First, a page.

First it was the slew of bad news last year about SmartGridCity in Boulder, Colorado. Designed to showcase the transformative power of Smart Grid technologies, the project has been plagued by cost overruns and unmet expectations. Then in September, Google pulled the plug on its Google PowerMeter program, which was intended to help consumers track and visualize their energy consumption. And, one need only talk with people in the energy industry to sense widespread disappointment that early forecasts of Smart Grid technology sales have failed to materialize.
So what’s happening here? Is the Smart Grid one of those ideas that sounds great in theory but is doomed to fail in practice?
The short answer is absolutely not. Several factors have contributed to slower-than-expected growth in Smart Grid technologies. But ultimately, the reality is that the Smart Grid represents a profound change in the way people do things, and it’s just not going to happen overnight.
Believe it or not, one of the biggest culprits in stagnating Smart Grid investment has been the Smart Grid grant awards created under the 2009 stimulus package. While this funding was intended to spur new investment, in practice it often had the opposite effect.
Once the possibility of billions of dollars in federal funding presented itself, all independent Smart Grid investment effectively screeched to a halt while businesses and utilities rushed to apply for funding. Additionally, it has not always been clear what strings would be attached to federal money (for example, whether utilities would be held to mandatory baselines for renewable energy sources). The end result was that many Smart Grid projects languished while these details were hammered out.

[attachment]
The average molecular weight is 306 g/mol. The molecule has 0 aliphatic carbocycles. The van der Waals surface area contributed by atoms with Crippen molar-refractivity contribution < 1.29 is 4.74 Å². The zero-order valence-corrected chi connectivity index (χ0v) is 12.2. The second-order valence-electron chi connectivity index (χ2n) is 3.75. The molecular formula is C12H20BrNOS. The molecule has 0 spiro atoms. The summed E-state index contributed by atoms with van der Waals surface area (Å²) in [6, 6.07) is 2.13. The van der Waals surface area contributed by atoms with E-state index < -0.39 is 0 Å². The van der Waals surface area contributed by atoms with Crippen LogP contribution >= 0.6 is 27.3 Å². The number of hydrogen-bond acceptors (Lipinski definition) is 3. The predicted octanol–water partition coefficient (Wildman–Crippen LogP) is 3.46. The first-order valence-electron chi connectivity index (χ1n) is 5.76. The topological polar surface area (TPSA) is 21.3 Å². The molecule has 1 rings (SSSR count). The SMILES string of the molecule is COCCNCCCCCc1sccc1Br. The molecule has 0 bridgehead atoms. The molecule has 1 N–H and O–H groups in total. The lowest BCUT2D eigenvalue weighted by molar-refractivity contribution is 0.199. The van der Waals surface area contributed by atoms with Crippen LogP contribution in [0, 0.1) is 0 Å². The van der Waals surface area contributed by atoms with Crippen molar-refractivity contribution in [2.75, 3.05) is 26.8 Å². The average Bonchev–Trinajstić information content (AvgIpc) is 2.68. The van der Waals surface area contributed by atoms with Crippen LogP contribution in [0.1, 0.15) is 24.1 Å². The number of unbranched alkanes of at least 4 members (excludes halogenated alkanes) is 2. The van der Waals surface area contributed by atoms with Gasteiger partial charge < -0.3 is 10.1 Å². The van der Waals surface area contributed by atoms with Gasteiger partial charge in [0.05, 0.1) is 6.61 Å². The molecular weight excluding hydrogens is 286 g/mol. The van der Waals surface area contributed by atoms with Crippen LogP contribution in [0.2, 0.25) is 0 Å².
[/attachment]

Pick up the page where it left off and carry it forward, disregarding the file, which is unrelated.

Lack of Urgency
Another factor in slow Smart Grid implementation has been the lack of a driving need to bring these solutions online. In some markets, especially developing regions in China, Smart Grid rollouts are proceeding at about the rate analysts expected. Why? Because there is a pressing need for a modern energy grid in these regions, and it just makes sense to build it with Smart Grid intelligence.
Here in the United States, we are in some ways victims of our own success. While Smart Grid intelligence may be necessary to meet long-term consumption needs, right now most of the country is reasonably well served by existing infrastructure. It doesn’t take six months here to run power to a new business. We can reasonably expect that when we plug something into an outlet, power will be available. So the urgency just isn’t there.
The biggest factor in slow Smart Grid growth, however, is simply the scale of the change it represents.
Consider the idea of the “paperless office,” first envisioned in a 1975 article in BusinessWeek by George E. Pake, then head of a Xerox think tank:
“I’ll be able to call up documents from my files on the screen, or by pressing a button,” he says. “I can get my mail or any messages. I don’t know how much hard copy [printed paper] I’ll want in this world.”
The vision was prescient, but the timing was off. Pake predicted most offices would be paperless by 1995. In fact, in the 90s localized printers actually led to more paper. It wasn’t until the last decade, when network and digital technologies reached full maturity, that the paperless office became a reality for the average business.
Like the paperless office, the Smart Grid is not just a good idea, it’s inevitable. The benefits are simply too great to ignore. But getting there will require major changes, not just in infrastructure but in the fundamental ways we think about power consumption. This will be a cultural change, possibly a generational one, and it’s just going to take some time.